Fast Five Quiz: How Much Do You Know About Depression?

Stephen Soreff, MD

Disclosures

January 20, 2016

About 70% of depressed people feel worse during the winter and better during the summer. To meet the DSM-5 diagnostic criteria for major depressive disorder with seasonal pattern, depression should be present only at a specific time of year (eg, in the fall or winter), and full remission should occur at a characteristic time of year (eg, spring). An individual should demonstrate at least two episodes of depressive disturbance in the previous 2 years, and seasonal episodes should substantially outnumber nonseasonal episodes. Patients with seasonal affective disorder are more likely to report atypical symptoms, such as hypersomnia, increased appetite, and a craving for carbohydrates.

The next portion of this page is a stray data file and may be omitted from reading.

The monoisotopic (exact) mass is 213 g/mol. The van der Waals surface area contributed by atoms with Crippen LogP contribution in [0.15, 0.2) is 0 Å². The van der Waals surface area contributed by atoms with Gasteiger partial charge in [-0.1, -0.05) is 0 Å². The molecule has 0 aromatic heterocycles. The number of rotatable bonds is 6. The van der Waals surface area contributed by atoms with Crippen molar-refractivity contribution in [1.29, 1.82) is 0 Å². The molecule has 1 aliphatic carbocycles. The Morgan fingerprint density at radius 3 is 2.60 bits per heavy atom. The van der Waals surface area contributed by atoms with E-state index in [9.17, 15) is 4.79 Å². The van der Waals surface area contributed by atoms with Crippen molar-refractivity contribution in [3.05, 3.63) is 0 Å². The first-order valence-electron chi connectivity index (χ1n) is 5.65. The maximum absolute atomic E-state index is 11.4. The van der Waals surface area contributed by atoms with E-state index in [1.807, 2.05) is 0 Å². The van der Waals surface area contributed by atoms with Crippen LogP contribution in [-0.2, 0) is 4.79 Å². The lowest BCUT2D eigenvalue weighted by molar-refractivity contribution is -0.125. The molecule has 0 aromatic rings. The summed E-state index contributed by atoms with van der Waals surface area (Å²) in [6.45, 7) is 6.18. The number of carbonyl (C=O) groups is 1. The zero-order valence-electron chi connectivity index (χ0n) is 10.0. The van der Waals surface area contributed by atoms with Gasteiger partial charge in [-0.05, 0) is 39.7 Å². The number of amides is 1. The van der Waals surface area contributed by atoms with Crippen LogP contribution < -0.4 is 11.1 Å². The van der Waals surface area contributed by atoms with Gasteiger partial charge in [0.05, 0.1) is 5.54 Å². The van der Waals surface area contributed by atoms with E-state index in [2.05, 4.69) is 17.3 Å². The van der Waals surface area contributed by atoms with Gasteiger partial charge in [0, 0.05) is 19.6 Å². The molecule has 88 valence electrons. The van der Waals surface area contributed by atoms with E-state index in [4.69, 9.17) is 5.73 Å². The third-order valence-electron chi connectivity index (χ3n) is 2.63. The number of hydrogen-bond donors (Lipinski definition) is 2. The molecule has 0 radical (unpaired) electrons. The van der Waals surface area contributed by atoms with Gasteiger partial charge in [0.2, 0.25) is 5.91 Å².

For more on the presentation of seasonal depression, read here.

Comments

3090D553-9492-4563-8681-AD288FA52ACE
Comments on Medscape are moderated and should be professional in tone and on topic. You must declare any conflicts of interest related to your comments and responses. Please see our Commenting Guide for further information. We reserve the right to remove posts at our sole discretion.
Post as:

processing....